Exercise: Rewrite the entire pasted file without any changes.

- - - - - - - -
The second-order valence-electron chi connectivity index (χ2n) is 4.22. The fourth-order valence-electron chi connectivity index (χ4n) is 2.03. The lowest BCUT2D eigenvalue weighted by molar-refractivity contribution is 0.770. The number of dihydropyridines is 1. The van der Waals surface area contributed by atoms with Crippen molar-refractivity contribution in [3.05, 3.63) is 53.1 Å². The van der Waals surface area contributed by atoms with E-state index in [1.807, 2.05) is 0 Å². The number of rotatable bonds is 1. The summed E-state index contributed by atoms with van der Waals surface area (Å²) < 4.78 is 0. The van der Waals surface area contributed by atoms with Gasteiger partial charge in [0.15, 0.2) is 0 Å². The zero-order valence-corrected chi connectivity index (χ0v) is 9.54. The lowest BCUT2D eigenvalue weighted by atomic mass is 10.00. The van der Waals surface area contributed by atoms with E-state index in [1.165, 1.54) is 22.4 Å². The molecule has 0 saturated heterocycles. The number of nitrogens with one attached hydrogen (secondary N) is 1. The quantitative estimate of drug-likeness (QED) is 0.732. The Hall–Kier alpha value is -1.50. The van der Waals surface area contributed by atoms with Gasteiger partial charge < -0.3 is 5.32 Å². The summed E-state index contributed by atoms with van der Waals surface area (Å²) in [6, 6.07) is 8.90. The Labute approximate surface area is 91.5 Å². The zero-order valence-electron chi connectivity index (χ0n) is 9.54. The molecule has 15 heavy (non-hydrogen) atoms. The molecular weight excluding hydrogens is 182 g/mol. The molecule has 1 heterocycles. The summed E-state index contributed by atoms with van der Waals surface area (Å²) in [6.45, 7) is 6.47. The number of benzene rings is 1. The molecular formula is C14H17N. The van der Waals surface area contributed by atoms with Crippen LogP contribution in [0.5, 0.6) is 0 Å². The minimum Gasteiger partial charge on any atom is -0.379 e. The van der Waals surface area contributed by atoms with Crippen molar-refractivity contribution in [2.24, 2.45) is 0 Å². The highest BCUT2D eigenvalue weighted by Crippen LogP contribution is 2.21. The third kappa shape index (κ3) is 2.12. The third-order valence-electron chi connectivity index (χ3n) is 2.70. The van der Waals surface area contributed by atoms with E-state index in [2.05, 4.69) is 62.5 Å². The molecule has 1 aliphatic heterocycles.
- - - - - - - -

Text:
The second-order valence-electron chi connectivity index (χ2n) is 4.22. The fourth-order valence-electron chi connectivity index (χ4n) is 2.03. The lowest BCUT2D eigenvalue weighted by molar-refractivity contribution is 0.770. The number of dihydropyridines is 1. The van der Waals surface area contributed by atoms with Crippen molar-refractivity contribution in [3.05, 3.63) is 53.1 Å². The van der Waals surface area contributed by atoms with E-state index in [1.807, 2.05) is 0 Å². The number of rotatable bonds is 1. The summed E-state index contributed by atoms with van der Waals surface area (Å²) < 4.78 is 0. The van der Waals surface area contributed by atoms with Gasteiger partial charge in [0.15, 0.2) is 0 Å². The zero-order valence-corrected chi connectivity index (χ0v) is 9.54. The lowest BCUT2D eigenvalue weighted by atomic mass is 10.00. The van der Waals surface area contributed by atoms with E-state index in [1.165, 1.54) is 22.4 Å². The molecule has 0 saturated heterocycles. The number of nitrogens with one attached hydrogen (secondary N) is 1. The quantitative estimate of drug-likeness (QED) is 0.732. The Hall–Kier alpha value is -1.50. The van der Waals surface area contributed by atoms with Gasteiger partial charge < -0.3 is 5.32 Å². The summed E-state index contributed by atoms with van der Waals surface area (Å²) in [6, 6.07) is 8.90. The Labute approximate surface area is 91.5 Å². The zero-order valence-electron chi connectivity index (χ0n) is 9.54. The molecule has 15 heavy (non-hydrogen) atoms. The molecular weight excluding hydrogens is 182 g/mol. The molecule has 1 heterocycles. The summed E-state index contributed by atoms with van der Waals surface area (Å²) in [6.45, 7) is 6.47. The number of benzene rings is 1. The molecular formula is C14H17N. The van der Waals surface area contributed by atoms with Crippen LogP contribution in [0.5, 0.6) is 0 Å². The minimum Gasteiger partial charge on any atom is -0.379 e. The van der Waals surface area contributed by atoms with Crippen molar-refractivity contribution in [2.24, 2.45) is 0 Å². The highest BCUT2D eigenvalue weighted by Crippen LogP contribution is 2.21. The third kappa shape index (κ3) is 2.12. The third-order valence-electron chi connectivity index (χ3n) is 2.70. The van der Waals surface area contributed by atoms with E-state index in [2.05, 4.69) is 62.5 Å². The molecule has 1 aliphatic heterocycles.